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August 22, 2009

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Think tank says China GDP to rise 8.5% in Q3

CHINA'S gross domestic product will grow about 8.5 percent in the third quarter from a year earlier, picking up from the second quarter's 7.9 percent pace, a government think tank said yesterday.

The bullish forecast comes against a background of anxiety in world markets that Chinese growth might falter as a boom in fiscal spending and bank lending ebbs.

The State Information Center said growth in bank credit would "normalize" in coming months but warned that any abrupt slowdown in lending would leave many state-backed projects unfinished and result in a new crop of non-performing loans.

New lending will rebound to about 500 billion yuan (US$73 billion) in August after shrinking to 356 billion yuan in July, the China Securities Journal reported.

The People's Bank of China mentioned in a report earlier this month that the central bank was considering fine-tuning monetary policy to avoid possible risks hidden in the huge amount of new yuan loans issued this year.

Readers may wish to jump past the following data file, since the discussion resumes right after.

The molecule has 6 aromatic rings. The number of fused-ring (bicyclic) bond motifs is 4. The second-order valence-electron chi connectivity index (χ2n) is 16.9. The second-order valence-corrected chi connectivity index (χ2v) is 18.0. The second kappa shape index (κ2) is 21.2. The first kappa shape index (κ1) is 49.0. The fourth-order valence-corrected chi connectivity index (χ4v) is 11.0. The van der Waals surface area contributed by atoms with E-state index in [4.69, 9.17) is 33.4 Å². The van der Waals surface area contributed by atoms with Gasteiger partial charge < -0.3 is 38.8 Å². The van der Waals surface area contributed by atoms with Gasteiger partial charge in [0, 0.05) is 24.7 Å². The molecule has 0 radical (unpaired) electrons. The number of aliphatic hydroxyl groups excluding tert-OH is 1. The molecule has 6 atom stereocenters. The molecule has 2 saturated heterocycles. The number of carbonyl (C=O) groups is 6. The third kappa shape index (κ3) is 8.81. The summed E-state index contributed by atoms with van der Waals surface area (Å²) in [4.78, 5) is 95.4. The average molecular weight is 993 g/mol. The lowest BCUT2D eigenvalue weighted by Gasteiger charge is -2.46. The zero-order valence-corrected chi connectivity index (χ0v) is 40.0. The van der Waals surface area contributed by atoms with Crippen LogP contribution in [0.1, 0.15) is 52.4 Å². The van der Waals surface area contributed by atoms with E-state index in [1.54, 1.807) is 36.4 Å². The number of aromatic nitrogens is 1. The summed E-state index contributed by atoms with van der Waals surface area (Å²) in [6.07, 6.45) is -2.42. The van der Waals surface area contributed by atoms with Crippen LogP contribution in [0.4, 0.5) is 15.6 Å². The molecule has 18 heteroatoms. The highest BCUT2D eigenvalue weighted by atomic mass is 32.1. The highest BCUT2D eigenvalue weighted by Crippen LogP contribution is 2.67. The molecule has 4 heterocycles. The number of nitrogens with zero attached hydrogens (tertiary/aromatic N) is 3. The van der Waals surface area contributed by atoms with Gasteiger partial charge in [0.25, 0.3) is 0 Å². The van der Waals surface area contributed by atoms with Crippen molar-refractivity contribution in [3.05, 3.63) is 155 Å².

It later clarified its position by saying that it would not set quotas on new loans to rein in liquidity and any fine-tuning would be consistent with its current policy stance.

China's banks granted a record 7.73 trillion yuan in loans in the first seven months, a jump of 173 percent from a year ago and surpassing the 5 trillion yuan target for this year.

In a report carried in the same paper, the think tank re-emphasized yesterday that China would maintain its "proactive" fiscal policy and "appropriately loose" monetary stance in the second half of the year.

"China's CPI has been falling for many months, and it's a fact that mild deflation exists, so there is no basis for China to alter its monetary policy," the think tank, which comes under China's economic planning agency, said.

It forecast that the Consumer Price Index would fall 1.3 percent this quarter from a year earlier and the producer price index would decline 7.9 percent due to the high comparison base in 2008.

The think tank said the Chinese economy has bottomed out but is still growing below potential, mainly due to weak exports.

Trade decline

Exports would fall 20 percent in the third quarter, compared with a year earlier, with imports dropping 12.7 percent, the think tank forecast.

Capital spending would remain a key driver for the world's third-largest economy, and urban fixed-asset investment was likely to rise 32 percent in the third quarter, it said.

Strong investment is worsening many deeply rooted problems, including over-capacity, the report said. It listed steel and cement as sectors with serious over-capacity.


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